Dash Marshall turns a historic Detroit garage into a black box theater
American architecture studio Dash Marshall has completed an adaptive reuse project, transforming a historic garage into a performing arts theater in Detroit, Michigan.
The 7,000-square-foot (650 m2) brick building is the new home of the Detroit Public Theater, expanding the performing arts organization’s operations into the city’s Midtown neighborhood.
Dash Marshall, a studio based in Brooklyn, New York, and Detroit, completed the renovation at the end of 2022.
The team overhauled the shell of the 1919 auto repair facility from front to back, transforming it into a flexible, black-box theater that seats 200 people.
“Even though it was built inside an ancient structure, a night at the theater shouldn’t feel like watching a play inside an antique,” the studio said. “Our goal was to design a space that was true to Detroit without being outdated or trapped by its own history.”
The facade of the rectangular brick building is painted dusty black with large metal-framed windows along the street side. The angle reveals the raw brickwork along the sides of the building.
Minimal black lights and a small, prominent sign adorn the facade, and a graphic, painted sign serves as the focal point of the entrance.
Inside, the building was stripped back, revealing its original sand-colored and red brick walls, wood ceiling and iron trusses that became the focal point of the space.
New, light-colored walls have been added. The team took a reductionist approach – reducing building systems, withdrawing lighting, and creating monolithic walls.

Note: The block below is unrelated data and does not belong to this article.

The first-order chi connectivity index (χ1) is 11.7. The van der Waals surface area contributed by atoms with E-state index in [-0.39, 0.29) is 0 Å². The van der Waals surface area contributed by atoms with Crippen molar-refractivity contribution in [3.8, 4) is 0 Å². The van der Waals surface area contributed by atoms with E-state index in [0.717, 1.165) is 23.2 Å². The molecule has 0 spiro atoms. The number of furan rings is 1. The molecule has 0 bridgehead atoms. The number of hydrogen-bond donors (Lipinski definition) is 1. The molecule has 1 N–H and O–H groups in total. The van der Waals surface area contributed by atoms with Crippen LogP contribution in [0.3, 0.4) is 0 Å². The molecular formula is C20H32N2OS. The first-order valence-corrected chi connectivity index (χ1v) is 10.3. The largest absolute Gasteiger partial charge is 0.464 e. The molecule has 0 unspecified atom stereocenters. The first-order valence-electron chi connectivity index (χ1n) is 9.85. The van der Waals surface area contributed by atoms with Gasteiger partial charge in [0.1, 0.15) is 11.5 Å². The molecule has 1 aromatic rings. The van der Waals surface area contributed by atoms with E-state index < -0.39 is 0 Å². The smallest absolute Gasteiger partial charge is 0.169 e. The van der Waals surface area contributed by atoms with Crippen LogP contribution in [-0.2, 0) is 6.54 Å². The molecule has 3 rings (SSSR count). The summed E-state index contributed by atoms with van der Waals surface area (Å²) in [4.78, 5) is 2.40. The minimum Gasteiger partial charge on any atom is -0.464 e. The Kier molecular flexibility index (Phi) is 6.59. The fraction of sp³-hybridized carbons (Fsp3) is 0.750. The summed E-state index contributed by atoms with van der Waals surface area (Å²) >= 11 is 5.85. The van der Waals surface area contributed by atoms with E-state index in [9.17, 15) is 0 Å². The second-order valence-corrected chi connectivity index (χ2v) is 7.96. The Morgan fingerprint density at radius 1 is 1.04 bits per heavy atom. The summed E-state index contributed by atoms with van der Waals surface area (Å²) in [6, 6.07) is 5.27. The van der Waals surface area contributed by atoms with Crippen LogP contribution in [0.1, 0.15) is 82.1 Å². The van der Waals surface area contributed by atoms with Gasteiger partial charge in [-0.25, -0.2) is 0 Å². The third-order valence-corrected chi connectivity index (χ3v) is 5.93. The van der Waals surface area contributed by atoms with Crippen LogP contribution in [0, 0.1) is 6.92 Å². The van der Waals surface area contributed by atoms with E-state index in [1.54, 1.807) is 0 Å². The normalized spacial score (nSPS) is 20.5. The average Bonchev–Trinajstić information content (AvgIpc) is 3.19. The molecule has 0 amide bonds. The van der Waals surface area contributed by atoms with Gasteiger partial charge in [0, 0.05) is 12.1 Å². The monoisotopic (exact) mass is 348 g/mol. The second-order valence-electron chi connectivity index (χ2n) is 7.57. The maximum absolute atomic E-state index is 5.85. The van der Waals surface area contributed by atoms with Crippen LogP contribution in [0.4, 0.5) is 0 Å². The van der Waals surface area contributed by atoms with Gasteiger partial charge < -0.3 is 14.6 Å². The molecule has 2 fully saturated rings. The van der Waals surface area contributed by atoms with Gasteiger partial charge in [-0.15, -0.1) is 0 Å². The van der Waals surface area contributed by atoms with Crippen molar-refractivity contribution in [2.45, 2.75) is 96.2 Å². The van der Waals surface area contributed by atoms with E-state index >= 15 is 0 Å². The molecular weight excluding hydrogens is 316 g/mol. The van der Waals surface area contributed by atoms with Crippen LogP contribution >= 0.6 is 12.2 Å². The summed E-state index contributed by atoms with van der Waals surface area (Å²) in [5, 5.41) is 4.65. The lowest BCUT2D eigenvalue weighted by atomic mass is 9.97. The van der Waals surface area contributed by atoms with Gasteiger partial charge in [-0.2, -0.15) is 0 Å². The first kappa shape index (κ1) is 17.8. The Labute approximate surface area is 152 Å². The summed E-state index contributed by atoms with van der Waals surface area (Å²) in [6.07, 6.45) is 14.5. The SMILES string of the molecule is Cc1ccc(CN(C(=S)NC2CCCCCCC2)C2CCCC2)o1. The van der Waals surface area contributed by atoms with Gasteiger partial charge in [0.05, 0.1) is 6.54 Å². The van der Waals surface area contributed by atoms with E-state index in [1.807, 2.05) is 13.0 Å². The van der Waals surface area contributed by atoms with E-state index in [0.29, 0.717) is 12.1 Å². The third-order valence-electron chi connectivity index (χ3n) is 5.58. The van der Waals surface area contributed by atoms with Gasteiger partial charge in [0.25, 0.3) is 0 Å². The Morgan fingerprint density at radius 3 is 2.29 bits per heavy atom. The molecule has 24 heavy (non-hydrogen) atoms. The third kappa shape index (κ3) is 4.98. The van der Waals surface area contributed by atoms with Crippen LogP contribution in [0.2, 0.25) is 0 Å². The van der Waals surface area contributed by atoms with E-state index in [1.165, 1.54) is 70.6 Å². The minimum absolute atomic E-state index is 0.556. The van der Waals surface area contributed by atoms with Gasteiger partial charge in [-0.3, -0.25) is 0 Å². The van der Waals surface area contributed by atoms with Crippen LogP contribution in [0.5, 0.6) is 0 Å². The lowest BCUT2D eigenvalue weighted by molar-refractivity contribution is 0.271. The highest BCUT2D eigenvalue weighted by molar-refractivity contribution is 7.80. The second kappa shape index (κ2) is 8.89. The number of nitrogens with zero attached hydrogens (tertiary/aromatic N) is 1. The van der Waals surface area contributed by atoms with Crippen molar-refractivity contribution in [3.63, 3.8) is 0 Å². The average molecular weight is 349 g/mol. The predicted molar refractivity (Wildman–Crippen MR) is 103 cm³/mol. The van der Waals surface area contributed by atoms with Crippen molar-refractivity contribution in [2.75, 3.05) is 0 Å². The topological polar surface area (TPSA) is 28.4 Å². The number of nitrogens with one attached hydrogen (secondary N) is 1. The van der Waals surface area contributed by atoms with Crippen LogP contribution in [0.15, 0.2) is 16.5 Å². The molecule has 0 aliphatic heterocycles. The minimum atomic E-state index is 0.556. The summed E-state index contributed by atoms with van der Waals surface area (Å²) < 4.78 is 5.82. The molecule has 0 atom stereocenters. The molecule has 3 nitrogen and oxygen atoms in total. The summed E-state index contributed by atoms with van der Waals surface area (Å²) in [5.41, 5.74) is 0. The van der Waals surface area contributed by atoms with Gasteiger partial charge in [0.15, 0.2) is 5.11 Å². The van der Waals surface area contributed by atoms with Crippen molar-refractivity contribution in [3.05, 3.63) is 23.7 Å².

The plan is divided into three areas. The front area of the house has a new brick bar with light wood countertops, a white ticket desk and a seating area with light velvet furniture. The open lobby is flexible and able to host smaller performances of the Theater Incubator’s programs.
“By paring down the lobby space in particular, the architecture showcases the history of the building, the excitement of the performance and the diversity of the audience.”
Custom white oak doors open into the black box space that occupies the center of the plan.
“We retained the original light well and unpainted brick walls so the theater can be rented for events and other uses that do not require a completely darkened space,” the studio said.
The back area of the house includes a green room, dressing rooms, a mezzanine and a small shop space in bright colours.
“Although the space does not look traditional, we took a clue from the symmetrical facade and organized the interior in a symmetrical way to create a sense of steady progression from the front door to the stage,” the studio said.
In 2014, Dash Marshall transformed a former pencil factory into a workspace for creative entrepreneurs in Brooklyn.
Elsewhere in Detroit, OMA is currently converting a commercial bakery into a multi-use arts facility.
Photography by Michael Fahrenwald.
Designed by: Dash Marshall and recording engineer Amy Baker
General contractor: J Fisher Construction Company
Structural Engineer: The rise of engineering
MEP Engineer: Strategic energy solutions
Audio and AV Consultant: LSTN Consultants
Conservation advisor: Kedorf Conservation Consultations
graphic design: Doner